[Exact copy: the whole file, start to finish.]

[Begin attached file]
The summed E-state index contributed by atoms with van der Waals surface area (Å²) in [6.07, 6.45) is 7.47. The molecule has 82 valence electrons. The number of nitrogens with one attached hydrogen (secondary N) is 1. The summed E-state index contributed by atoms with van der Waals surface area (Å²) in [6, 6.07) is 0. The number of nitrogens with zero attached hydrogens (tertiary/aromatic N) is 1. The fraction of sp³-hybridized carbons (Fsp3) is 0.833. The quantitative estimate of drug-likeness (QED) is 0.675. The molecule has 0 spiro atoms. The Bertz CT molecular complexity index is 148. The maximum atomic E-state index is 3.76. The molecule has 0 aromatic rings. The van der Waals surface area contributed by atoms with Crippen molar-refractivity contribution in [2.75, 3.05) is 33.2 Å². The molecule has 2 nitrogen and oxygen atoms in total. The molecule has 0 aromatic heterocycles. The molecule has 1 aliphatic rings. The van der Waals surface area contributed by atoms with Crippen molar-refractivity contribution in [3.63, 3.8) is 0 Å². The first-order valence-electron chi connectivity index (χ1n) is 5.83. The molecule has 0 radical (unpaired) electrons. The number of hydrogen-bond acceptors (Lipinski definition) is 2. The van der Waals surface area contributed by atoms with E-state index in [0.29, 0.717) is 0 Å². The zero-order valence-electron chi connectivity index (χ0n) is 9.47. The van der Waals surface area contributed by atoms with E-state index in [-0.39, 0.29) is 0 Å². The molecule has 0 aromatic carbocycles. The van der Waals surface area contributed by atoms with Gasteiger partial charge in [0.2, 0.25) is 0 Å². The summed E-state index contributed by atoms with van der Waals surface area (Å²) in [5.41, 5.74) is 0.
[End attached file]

The summed E-state index contributed by atoms with van der Waals surface area (Å²) in [6.07, 6.45) is 7.47. The molecule has 82 valence electrons. The number of nitrogens with one attached hydrogen (secondary N) is 1. The summed E-state index contributed by atoms with van der Waals surface area (Å²) in [6, 6.07) is 0. The number of nitrogens with zero attached hydrogens (tertiary/aromatic N) is 1. The fraction of sp³-hybridized carbons (Fsp3) is 0.833. The quantitative estimate of drug-likeness (QED) is 0.675. The molecule has 0 spiro atoms. The Bertz CT molecular complexity index is 148. The maximum atomic E-state index is 3.76. The molecule has 0 aromatic rings. The van der Waals surface area contributed by atoms with Crippen molar-refractivity contribution in [2.75, 3.05) is 33.2 Å². The molecule has 2 nitrogen and oxygen atoms in total. The molecule has 0 aromatic heterocycles. The molecule has 1 aliphatic rings. The van der Waals surface area contributed by atoms with Crippen molar-refractivity contribution in [3.63, 3.8) is 0 Å². The first-order valence-electron chi connectivity index (χ1n) is 5.83. The molecule has 0 radical (unpaired) electrons. The number of hydrogen-bond acceptors (Lipinski definition) is 2. The van der Waals surface area contributed by atoms with E-state index in [0.29, 0.717) is 0 Å². The zero-order valence-electron chi connectivity index (χ0n) is 9.47. The van der Waals surface area contributed by atoms with E-state index in [-0.39, 0.29) is 0 Å². The molecule has 0 aromatic carbocycles. The van der Waals surface area contributed by atoms with Gasteiger partial charge in [0.2, 0.25) is 0 Å². The summed E-state index contributed by atoms with van der Waals surface area (Å²) in [5.41, 5.74) is 0.